How to Make Compost at Home

how to compost at home

What is composting?

Any organic material that can be added to the soil to improve its fertility status and help plants grow faster can be referred to as compost. It is one of the most important garden based ingredients that you could add to the soil to help plants grow quicker. It is also a simple way of creating soil that is rich in nutrients and it is also good for the environment as it helps minimize waste. The natural process in which organic material gradually breaks down to become compost is called ‘decomposing’ which acts as a means of creating a soil conditioner.

What are the benefits of composting and why should you make compost at home?


Composting has a very positive impact on the environment and here are some reasons why you should consider composting at home.

  • Replenishes the soil. Compost is often referred to as ‘black gold’ or ‘nature’s antidote’ because it is a very natural and organic solution to help even weakened soil regain its nutrient level. Composting helps you in being able to create ‘humus’ for your outdoor area or yard which acts to improve the fertility of the soil and allows it to retain water content better.
  • Brings down waste levels: One of the reasons why composting is so popular is because it minimizes the wastage that takes place in any household or domestic area. Most of what is thrown outside a kitchen can be used to create healthy compost. That way, it is able to recycle something that would otherwise have been useless.
  • Good for the environment: Typically, large heaps of waste need to be dumped somewhere and often wide expanses of land are chosen to throw away waste. This results in virtual eye-sores being created where mountains of trash are piled which are unpleasant to look at. These are horrible for the environment as well because they produce toxins and become a breeding ground for diseases. Composting offers an effective solution to landfill sites by reusing waste by putting it into the ground and turning it into something productive.

What should you include in your compost?


Most waste materials that are suitable to compost are typically carbon-based or nitrogen-based compounds. Both of which are elements that are key to plants being able to grow. Including enough of both nitrogen-based and carbon-based materials is what will help you create the most useful compost for your garden. While it is true that most things will make good compost, you want to use materials that decompose quickly.

Carbon keeps compost fluffy
Carbon helps keep compost fluffy.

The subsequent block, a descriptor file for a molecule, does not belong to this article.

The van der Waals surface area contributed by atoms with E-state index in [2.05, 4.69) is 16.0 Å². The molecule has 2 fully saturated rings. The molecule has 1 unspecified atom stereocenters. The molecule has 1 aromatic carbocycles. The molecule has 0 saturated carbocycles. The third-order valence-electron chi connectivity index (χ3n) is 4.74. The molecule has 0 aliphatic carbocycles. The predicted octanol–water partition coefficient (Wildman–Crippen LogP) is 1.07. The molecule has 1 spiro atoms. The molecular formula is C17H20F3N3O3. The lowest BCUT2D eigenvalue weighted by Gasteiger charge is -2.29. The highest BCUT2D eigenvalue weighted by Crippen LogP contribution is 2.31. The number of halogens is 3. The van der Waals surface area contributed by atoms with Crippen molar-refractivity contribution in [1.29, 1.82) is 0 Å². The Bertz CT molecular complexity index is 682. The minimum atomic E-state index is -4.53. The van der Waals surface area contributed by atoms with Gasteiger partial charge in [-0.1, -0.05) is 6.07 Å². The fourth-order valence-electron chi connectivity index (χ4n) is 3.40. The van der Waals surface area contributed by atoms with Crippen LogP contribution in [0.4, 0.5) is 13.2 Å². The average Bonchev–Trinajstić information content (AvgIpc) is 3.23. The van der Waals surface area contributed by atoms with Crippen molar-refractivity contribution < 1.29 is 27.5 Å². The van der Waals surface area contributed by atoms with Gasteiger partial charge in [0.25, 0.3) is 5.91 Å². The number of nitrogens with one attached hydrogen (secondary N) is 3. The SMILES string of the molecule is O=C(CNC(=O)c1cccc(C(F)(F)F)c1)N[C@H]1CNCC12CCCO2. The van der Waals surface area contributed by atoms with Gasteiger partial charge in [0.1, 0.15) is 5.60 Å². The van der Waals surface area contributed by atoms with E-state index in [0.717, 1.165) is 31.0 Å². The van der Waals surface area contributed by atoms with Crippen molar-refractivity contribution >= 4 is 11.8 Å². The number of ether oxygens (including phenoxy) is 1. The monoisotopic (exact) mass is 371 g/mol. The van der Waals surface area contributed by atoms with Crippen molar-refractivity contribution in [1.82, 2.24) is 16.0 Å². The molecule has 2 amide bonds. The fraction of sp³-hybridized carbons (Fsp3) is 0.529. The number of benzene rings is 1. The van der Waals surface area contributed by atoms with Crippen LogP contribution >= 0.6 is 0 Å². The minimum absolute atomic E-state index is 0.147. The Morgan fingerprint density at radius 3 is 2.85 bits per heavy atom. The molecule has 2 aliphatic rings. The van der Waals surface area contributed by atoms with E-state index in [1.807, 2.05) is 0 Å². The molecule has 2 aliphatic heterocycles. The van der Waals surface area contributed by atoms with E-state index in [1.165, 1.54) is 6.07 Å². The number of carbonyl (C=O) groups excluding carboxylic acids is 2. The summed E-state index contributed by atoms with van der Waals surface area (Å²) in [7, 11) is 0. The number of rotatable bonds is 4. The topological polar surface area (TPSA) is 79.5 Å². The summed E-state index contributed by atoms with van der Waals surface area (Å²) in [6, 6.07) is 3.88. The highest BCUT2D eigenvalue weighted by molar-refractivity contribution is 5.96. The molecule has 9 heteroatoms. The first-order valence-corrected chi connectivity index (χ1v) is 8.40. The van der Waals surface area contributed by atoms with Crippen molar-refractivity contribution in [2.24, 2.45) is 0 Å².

Most plant-based remains are carbon-based in nature such as stems, branches, leaves, peels of fruits, pellets, paper bags, newspapers, corn stalks, twigs, fruit scraps, coffee grounds, vegetable waste and other items which can easily and quickly break down. These carbon-based organic materials are what will help give compost its thick, fluffy and viscous texture. You cannot have compost which doesn’t make use of such organic materials, it simply won’t be useful at all.

A resourceful pile of compost should have more of carbon-based materials but also a little bit of nitrogen-based content often called ‘greens’. This mostly includes anything you can round up from the kitchen as waste such as food scraps and raw materials. It also includes manure and grass clippings from your lawn! This helps create a compost that is fresh and lasts longer. When confused about how much of nitrogen-based or carbon-based materials to use, remember that carbon is more important for compost. You should at least have twice as much carbon content compared to nitrogen content in your compost. The carbon material is what will keep organisms deep down in the ground to break down mass and begin the process of decomposing. Meanwhile, nitrogen is needed for nutrients and creating a dense pool of compost.

Greens that can be used in composting.

The point is that you need to effectively be able to balance the ratio of carbon and nitrogen content. You need to have more of ‘browns’ and less of ‘greens’ in your compost. If you’re confused about whether or not you have enough carbon content, don’t hesitate to add more. While plants do need nitrogen in compost to be able to grow well, it is useless if there isn’t enough carbon for the decomposing process to begin. Don’t forget to add enough water to your compost so that there is enough moisture for organic matter to be broken down by microorganisms.

guide to composting
Biological compost waste.

How can you compost at home?

Now that you know what to include in your compost, your next step should be considering where to create your composting pile. While an outdoor place is preferred for composting, you can even choose to compost indoors. For outdoor composting, choose a spot that is close to water or with access to your hose where you can begin the composting process.

Choose the browns and greens that you want to include in your compost and make sure that they are broken down into smaller pieces that can be stored easily. You can alternate between the sizes of particles as well so that you have an evenly textured layer of compost. Place the larger items between layers of smaller composting material.

If the mixture gets too dry, add some water for moisture. You can choose to cover your compost pile buried deep with a tarp for the sake of keeping it moist enough. The process of creating compost can take anywhere from 2 months to over 2 years so be patient!

For indoor composting you will need to buy gardening items such as a compost bin which is a special container that can be bought at most stores. All you need to do is keep a track of what you choose to include in your compost pile. If your compost bin is managed well, it won’t smell bad nor will it attract insects or rodents.